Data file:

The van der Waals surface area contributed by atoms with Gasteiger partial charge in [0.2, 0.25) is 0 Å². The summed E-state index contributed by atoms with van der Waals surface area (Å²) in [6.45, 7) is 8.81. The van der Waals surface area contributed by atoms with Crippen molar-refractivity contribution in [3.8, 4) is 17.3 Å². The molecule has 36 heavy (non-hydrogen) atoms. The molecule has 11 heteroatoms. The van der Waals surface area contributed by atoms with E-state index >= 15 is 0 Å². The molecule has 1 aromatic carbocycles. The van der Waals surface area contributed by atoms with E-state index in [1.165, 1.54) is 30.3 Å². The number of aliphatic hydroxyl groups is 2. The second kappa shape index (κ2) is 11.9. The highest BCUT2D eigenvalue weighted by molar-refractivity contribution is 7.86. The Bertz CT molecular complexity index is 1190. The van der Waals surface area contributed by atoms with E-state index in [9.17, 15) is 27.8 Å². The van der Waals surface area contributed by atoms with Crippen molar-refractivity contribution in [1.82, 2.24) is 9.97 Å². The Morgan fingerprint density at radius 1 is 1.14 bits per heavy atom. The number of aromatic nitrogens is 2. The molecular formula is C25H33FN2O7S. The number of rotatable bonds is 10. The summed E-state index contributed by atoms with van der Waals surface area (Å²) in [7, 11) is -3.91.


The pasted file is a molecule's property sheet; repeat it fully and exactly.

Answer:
The van der Waals surface area contributed by atoms with Gasteiger partial charge in [0.2, 0.25) is 0 Å². The summed E-state index contributed by atoms with van der Waals surface area (Å²) in [6.45, 7) is 8.81. The van der Waals surface area contributed by atoms with Crippen molar-refractivity contribution in [3.8, 4) is 17.3 Å². The molecule has 36 heavy (non-hydrogen) atoms. The molecule has 11 heteroatoms. The van der Waals surface area contributed by atoms with E-state index >= 15 is 0 Å². The molecule has 1 aromatic carbocycles. The van der Waals surface area contributed by atoms with E-state index in [1.165, 1.54) is 30.3 Å². The number of aliphatic hydroxyl groups is 2. The second kappa shape index (κ2) is 11.9. The highest BCUT2D eigenvalue weighted by molar-refractivity contribution is 7.86. The Bertz CT molecular complexity index is 1190. The van der Waals surface area contributed by atoms with E-state index in [9.17, 15) is 27.8 Å². The van der Waals surface area contributed by atoms with Crippen molar-refractivity contribution in [1.82, 2.24) is 9.97 Å². The Morgan fingerprint density at radius 1 is 1.14 bits per heavy atom. The number of aromatic nitrogens is 2. The molecular formula is C25H33FN2O7S. The number of rotatable bonds is 10. The summed E-state index contributed by atoms with van der Waals surface area (Å²) in [7, 11) is -3.91.